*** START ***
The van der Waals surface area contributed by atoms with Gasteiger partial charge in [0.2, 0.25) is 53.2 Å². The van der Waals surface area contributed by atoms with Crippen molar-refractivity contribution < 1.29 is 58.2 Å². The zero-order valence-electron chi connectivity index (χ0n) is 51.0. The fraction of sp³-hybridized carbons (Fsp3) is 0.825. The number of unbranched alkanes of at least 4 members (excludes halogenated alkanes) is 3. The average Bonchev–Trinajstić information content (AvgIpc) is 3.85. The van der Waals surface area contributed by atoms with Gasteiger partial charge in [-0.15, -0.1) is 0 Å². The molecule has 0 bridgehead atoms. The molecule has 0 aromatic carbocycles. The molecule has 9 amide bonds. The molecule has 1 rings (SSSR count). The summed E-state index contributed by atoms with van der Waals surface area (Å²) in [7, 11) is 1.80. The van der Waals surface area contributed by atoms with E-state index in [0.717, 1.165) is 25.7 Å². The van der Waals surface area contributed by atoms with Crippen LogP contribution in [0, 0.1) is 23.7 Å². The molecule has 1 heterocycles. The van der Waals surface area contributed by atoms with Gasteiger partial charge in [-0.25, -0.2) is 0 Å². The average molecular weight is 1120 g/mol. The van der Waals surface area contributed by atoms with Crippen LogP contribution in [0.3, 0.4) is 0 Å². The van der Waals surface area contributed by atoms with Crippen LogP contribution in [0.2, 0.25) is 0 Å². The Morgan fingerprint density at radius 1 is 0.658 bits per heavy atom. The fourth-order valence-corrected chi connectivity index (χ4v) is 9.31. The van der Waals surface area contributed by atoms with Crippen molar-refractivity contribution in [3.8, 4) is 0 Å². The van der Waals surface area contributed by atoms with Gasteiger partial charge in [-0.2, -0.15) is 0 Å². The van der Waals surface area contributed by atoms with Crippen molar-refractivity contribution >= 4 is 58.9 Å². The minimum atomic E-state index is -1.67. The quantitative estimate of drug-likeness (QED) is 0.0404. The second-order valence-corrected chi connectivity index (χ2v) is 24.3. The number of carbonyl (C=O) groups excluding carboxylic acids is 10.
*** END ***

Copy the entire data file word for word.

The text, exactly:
The van der Waals surface area contributed by atoms with Gasteiger partial charge in [0.2, 0.25) is 53.2 Å². The van der Waals surface area contributed by atoms with Crippen molar-refractivity contribution < 1.29 is 58.2 Å². The zero-order valence-electron chi connectivity index (χ0n) is 51.0. The fraction of sp³-hybridized carbons (Fsp3) is 0.825. The number of unbranched alkanes of at least 4 members (excludes halogenated alkanes) is 3. The average Bonchev–Trinajstić information content (AvgIpc) is 3.85. The van der Waals surface area contributed by atoms with Gasteiger partial charge in [-0.15, -0.1) is 0 Å². The molecule has 0 bridgehead atoms. The molecule has 0 aromatic carbocycles. The molecule has 9 amide bonds. The molecule has 1 rings (SSSR count). The summed E-state index contributed by atoms with van der Waals surface area (Å²) in [7, 11) is 1.80. The van der Waals surface area contributed by atoms with E-state index in [0.717, 1.165) is 25.7 Å². The van der Waals surface area contributed by atoms with Crippen LogP contribution in [0, 0.1) is 23.7 Å². The molecule has 1 heterocycles. The van der Waals surface area contributed by atoms with Gasteiger partial charge in [-0.25, -0.2) is 0 Å². The average molecular weight is 1120 g/mol. The van der Waals surface area contributed by atoms with Crippen LogP contribution in [0.3, 0.4) is 0 Å². The van der Waals surface area contributed by atoms with Crippen LogP contribution in [0.2, 0.25) is 0 Å². The Morgan fingerprint density at radius 1 is 0.658 bits per heavy atom. The fourth-order valence-corrected chi connectivity index (χ4v) is 9.31. The van der Waals surface area contributed by atoms with Crippen molar-refractivity contribution in [3.8, 4) is 0 Å². The van der Waals surface area contributed by atoms with Gasteiger partial charge in [-0.2, -0.15) is 0 Å². The van der Waals surface area contributed by atoms with Crippen molar-refractivity contribution >= 4 is 58.9 Å². The minimum atomic E-state index is -1.67. The quantitative estimate of drug-likeness (QED) is 0.0404. The second-order valence-corrected chi connectivity index (χ2v) is 24.3. The number of carbonyl (C=O) groups excluding carboxylic acids is 10.